You can also see that I’ve used the return value of the method as the PowerShellHost, so that I can use a fluent interface model for my test methods. A sample test method using Stub to the Write-Host command can be
written as 
var psHost = new PowerShellHost<XModule>();
var actual = psHost
    .Stub(“Write-Host”)
    .Execute(“Get-Greetings”);
var result = actual.GetGreetings.Result.Select(psObject => psObject.BaseObject)
.OfType<string>()
.First();
Assert.AreEqual<string>(result, “Hello from VSTest”);
Next we’ll see how exception handling can be taken care in our framework.
Sunday, January 18th, 2015
The windows PowerShell engine can be hosted in the System.Management.Automation.PowerShell
class. Using this class you can create, execute and manage commands in a Runspace. We’ll use these features of the PowerShell class to load and execute our Modules and interact with the PowerShell engine whenever needed in our unit test framework. While creating the PowerShell host for our test framework, it’s good to define the Runspace that is responsible for the operating environment for command pipelines. In our framework I preferred to use the constrained runspace which will allow us to restrict the programming elements that can be applied by the user. 
We’ll later use this ability of constrained runspaces to simulate a Stub behavior in our test framework. To restrict the availability of aliases, applications, cmdlets, functions and scripts, we’ll create an empty InitialSessionState and use that for creating a runspace. Later we’ll use the AddPSModule, AddCommand, AddPSSnapin methods to include the required functionality in our runspace in a text context.
 
InitialSessionState has three different methods to create a container that holds commands
  • Create - Creates an empty container. No commands are added to this container.
  • CreateDefault - Creates a session state that includes all of the built-in Windows PowerShell
    commands on the machine. When using this API, all the built-in PowerShell commands are loaded as snapins.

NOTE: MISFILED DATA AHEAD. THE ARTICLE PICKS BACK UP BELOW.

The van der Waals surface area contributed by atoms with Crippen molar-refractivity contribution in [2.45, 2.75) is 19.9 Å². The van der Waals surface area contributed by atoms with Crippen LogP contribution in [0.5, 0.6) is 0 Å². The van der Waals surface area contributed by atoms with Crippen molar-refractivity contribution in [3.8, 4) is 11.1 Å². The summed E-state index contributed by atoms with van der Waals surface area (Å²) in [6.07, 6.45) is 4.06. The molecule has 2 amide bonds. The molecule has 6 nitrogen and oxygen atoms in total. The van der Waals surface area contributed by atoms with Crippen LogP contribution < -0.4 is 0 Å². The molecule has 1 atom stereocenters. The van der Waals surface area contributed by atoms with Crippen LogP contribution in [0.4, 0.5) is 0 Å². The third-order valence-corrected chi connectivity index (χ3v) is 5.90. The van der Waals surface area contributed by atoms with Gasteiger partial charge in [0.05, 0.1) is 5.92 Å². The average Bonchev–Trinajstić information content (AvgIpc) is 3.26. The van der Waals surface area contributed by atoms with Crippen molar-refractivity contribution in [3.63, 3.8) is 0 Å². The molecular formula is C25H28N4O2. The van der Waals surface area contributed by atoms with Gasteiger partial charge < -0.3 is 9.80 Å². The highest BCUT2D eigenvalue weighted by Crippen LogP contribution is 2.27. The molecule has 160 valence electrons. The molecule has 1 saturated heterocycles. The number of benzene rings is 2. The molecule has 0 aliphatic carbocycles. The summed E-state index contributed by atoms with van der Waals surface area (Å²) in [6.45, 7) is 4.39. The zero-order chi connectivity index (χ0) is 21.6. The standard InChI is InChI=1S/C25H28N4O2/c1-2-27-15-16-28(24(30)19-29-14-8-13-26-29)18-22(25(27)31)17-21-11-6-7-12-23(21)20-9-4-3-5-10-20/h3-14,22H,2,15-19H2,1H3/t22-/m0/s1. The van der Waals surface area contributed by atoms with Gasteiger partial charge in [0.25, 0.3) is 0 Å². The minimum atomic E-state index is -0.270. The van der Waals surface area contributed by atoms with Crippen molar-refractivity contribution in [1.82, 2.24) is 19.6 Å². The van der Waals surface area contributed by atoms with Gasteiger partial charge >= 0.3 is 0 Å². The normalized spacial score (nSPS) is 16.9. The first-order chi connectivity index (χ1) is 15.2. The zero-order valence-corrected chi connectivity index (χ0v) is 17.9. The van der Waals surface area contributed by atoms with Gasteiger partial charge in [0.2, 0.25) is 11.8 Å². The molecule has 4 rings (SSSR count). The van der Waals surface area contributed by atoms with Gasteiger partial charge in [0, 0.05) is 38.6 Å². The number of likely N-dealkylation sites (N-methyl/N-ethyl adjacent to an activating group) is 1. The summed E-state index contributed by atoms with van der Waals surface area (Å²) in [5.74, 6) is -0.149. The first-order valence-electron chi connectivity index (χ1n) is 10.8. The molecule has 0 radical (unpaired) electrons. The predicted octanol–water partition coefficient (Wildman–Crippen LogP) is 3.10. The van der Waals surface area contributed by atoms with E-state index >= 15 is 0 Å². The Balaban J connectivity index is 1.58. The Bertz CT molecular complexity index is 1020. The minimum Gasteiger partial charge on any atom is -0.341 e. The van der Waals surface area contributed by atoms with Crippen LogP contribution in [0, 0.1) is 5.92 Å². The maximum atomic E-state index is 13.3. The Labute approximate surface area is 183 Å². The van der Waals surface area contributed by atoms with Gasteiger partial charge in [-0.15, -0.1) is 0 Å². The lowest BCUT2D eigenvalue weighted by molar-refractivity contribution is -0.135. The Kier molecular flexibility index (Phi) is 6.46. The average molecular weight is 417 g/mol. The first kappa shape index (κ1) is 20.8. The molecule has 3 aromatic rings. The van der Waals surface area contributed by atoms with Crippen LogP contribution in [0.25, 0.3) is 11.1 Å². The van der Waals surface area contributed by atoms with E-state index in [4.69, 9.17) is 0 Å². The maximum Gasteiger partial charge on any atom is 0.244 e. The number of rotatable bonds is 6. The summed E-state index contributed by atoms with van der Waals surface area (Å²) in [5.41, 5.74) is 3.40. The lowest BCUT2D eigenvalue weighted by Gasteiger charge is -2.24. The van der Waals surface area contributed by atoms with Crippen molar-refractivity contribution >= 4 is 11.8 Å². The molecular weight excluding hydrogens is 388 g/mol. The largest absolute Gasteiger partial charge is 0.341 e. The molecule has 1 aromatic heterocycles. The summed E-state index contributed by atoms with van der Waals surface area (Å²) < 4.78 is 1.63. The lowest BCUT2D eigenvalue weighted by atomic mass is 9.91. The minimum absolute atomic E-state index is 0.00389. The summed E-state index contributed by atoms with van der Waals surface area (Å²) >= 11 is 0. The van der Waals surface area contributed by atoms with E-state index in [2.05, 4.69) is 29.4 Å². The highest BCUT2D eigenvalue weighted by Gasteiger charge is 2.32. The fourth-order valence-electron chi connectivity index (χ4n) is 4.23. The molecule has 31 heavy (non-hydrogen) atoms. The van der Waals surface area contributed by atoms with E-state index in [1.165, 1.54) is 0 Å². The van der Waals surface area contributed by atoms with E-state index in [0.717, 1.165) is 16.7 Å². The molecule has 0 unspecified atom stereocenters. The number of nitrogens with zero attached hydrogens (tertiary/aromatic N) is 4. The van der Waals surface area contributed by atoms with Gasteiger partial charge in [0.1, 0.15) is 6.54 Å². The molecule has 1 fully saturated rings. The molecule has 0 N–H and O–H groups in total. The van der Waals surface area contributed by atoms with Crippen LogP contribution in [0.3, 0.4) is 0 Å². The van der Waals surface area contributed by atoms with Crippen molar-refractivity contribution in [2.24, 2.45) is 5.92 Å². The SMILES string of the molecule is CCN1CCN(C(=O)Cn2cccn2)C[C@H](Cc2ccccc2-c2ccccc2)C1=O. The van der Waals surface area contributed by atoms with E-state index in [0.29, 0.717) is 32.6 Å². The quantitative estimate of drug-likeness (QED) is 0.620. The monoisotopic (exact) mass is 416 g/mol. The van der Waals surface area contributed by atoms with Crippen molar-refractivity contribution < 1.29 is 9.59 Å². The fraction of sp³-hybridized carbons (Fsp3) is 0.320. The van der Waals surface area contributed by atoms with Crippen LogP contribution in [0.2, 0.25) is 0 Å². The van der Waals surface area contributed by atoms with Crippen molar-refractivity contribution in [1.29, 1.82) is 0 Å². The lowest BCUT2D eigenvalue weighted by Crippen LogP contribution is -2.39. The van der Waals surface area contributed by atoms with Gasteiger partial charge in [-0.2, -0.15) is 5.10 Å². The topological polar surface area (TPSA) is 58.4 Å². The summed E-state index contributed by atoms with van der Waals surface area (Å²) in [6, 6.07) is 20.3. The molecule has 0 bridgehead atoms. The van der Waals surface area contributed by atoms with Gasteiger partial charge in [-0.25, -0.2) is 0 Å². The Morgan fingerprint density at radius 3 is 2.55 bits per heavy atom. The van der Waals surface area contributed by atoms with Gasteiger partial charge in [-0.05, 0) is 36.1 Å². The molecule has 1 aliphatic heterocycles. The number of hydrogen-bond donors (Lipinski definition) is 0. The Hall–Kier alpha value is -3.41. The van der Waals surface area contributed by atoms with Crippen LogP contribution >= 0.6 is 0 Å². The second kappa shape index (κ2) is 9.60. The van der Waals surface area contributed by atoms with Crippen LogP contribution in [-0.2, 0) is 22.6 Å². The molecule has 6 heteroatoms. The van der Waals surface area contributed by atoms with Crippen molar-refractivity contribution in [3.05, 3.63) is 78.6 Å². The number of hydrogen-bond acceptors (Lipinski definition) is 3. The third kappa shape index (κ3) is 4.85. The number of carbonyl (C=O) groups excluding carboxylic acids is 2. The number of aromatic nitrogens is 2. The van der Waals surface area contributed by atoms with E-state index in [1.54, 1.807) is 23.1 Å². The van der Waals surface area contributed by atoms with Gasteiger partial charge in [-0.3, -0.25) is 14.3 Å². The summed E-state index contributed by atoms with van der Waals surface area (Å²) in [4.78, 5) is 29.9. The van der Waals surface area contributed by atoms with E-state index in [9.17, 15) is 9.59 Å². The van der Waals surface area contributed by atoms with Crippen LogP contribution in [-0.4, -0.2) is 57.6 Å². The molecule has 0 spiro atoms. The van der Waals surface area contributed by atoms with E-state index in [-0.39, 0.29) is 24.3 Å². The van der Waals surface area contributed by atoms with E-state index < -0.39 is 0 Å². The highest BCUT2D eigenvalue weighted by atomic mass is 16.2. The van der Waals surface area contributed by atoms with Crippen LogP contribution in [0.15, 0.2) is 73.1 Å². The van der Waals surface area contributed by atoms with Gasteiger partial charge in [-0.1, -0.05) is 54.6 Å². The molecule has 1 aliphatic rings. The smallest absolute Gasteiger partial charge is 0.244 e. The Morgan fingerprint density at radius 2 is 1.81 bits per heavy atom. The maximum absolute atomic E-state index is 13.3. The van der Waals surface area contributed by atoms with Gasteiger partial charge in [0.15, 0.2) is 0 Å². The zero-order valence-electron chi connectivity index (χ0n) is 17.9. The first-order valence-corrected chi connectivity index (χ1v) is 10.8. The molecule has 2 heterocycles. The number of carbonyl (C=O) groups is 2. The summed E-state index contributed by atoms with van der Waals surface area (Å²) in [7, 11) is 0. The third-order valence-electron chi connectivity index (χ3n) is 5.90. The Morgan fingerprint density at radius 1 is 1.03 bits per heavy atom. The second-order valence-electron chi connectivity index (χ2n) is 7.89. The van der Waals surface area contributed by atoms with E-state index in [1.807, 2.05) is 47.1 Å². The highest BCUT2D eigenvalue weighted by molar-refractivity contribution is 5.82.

• CreateDefault2 - Creates a session state that includes only the minimal set of commands needed to host Windows PowerShell. When using this API, only one snapin – Microsoft.PowerShell.Core – is loaded.

We’ll use the CreateDefault2 overload method to create the InitialSesionState instance.

 
private InitialSessionState CreateSessionState(string path)
{
    var state = InitialSessionState.CreateDefault2();
    if (!String.IsNullOrEmpty(path))
    {        
state.ImportPSModulesFromPath(path);
    }
    return state;
}
 
In the CreateSessionState method, we use the Path property of the PSModuleAttribute created in the part 1 of this series to load all modules from the path provide to the InitilSessionState.
 
Once we have the InitialSessionState, we’ll use this container to create the Runspace and then the PowerShell host
 
_runspace = RunspaceFactory.CreateRunspace(state);
_runspace.Open();
_shell = PowerShell.Create();
_shell.Runspace = _runspace;
 
We’ll use this PowerShell instance to execute the commands needed from the module. In the framework, I have my execute method created as
 
public TModule Execute(string method)
{
    if (_shell == null)
    {
        throw new ArgumentException(“The PowerShell host should be setup before invoking
the methods”
);
    }
    _shell.AddCommand(_moduleInfo.Name + @”\” + method);
    var methodProperties = typeof(TModule).GetProperties()
        .Where(prop => prop.IsDefined(typeof(PsModuleFunctionAttribute), false)).ToList();
    var property = methodProperties.First(p => p.GetCustomAttribute<PsModuleFunctionAttribute>().Name == method);
    var commandInfo = property.GetValue(_module) asPsCommandInfo;
    var parameters = commandInfo.Parameters;
    if (parameters != null)
    {
        _shell.AddParameters(parameters);
    }